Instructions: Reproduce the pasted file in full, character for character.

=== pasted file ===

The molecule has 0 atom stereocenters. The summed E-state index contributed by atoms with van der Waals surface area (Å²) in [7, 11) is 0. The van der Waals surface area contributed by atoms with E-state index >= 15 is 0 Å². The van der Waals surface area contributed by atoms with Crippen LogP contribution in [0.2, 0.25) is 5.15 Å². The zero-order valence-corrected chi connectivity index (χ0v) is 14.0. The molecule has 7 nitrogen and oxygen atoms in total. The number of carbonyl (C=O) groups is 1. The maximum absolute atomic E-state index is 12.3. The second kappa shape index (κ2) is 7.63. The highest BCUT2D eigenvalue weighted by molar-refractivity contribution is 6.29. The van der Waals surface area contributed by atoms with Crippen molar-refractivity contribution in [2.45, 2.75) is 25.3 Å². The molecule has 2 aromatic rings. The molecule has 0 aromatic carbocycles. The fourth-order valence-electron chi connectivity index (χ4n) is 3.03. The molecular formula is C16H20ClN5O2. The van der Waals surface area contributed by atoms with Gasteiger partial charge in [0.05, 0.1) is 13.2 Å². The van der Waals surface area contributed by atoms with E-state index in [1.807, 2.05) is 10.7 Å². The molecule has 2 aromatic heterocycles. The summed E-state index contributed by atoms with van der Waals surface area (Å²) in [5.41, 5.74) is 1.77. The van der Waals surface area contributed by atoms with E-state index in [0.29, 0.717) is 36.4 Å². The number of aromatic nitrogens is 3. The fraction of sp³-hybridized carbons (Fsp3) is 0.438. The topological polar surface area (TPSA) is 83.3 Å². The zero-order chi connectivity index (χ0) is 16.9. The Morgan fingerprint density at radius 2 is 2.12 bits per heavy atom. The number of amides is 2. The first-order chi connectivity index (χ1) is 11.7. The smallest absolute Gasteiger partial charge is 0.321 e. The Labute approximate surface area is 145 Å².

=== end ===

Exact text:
The molecule has 0 atom stereocenters. The summed E-state index contributed by atoms with van der Waals surface area (Å²) in [7, 11) is 0. The van der Waals surface area contributed by atoms with E-state index >= 15 is 0 Å². The van der Waals surface area contributed by atoms with Crippen LogP contribution in [0.2, 0.25) is 5.15 Å². The zero-order valence-corrected chi connectivity index (χ0v) is 14.0. The molecule has 7 nitrogen and oxygen atoms in total. The number of carbonyl (C=O) groups is 1. The maximum absolute atomic E-state index is 12.3. The second kappa shape index (κ2) is 7.63. The highest BCUT2D eigenvalue weighted by molar-refractivity contribution is 6.29. The van der Waals surface area contributed by atoms with Crippen molar-refractivity contribution in [2.45, 2.75) is 25.3 Å². The molecule has 2 aromatic rings. The molecule has 0 aromatic carbocycles. The fourth-order valence-electron chi connectivity index (χ4n) is 3.03. The molecular formula is C16H20ClN5O2. The van der Waals surface area contributed by atoms with Gasteiger partial charge in [0.05, 0.1) is 13.2 Å². The van der Waals surface area contributed by atoms with E-state index in [1.807, 2.05) is 10.7 Å². The molecule has 2 aromatic heterocycles. The summed E-state index contributed by atoms with van der Waals surface area (Å²) in [5.41, 5.74) is 1.77. The van der Waals surface area contributed by atoms with E-state index in [0.29, 0.717) is 36.4 Å². The number of aromatic nitrogens is 3. The fraction of sp³-hybridized carbons (Fsp3) is 0.438. The topological polar surface area (TPSA) is 83.3 Å². The zero-order chi connectivity index (χ0) is 16.9. The Morgan fingerprint density at radius 2 is 2.12 bits per heavy atom. The number of amides is 2. The first-order chi connectivity index (χ1) is 11.7. The smallest absolute Gasteiger partial charge is 0.321 e. The Labute approximate surface area is 145 Å².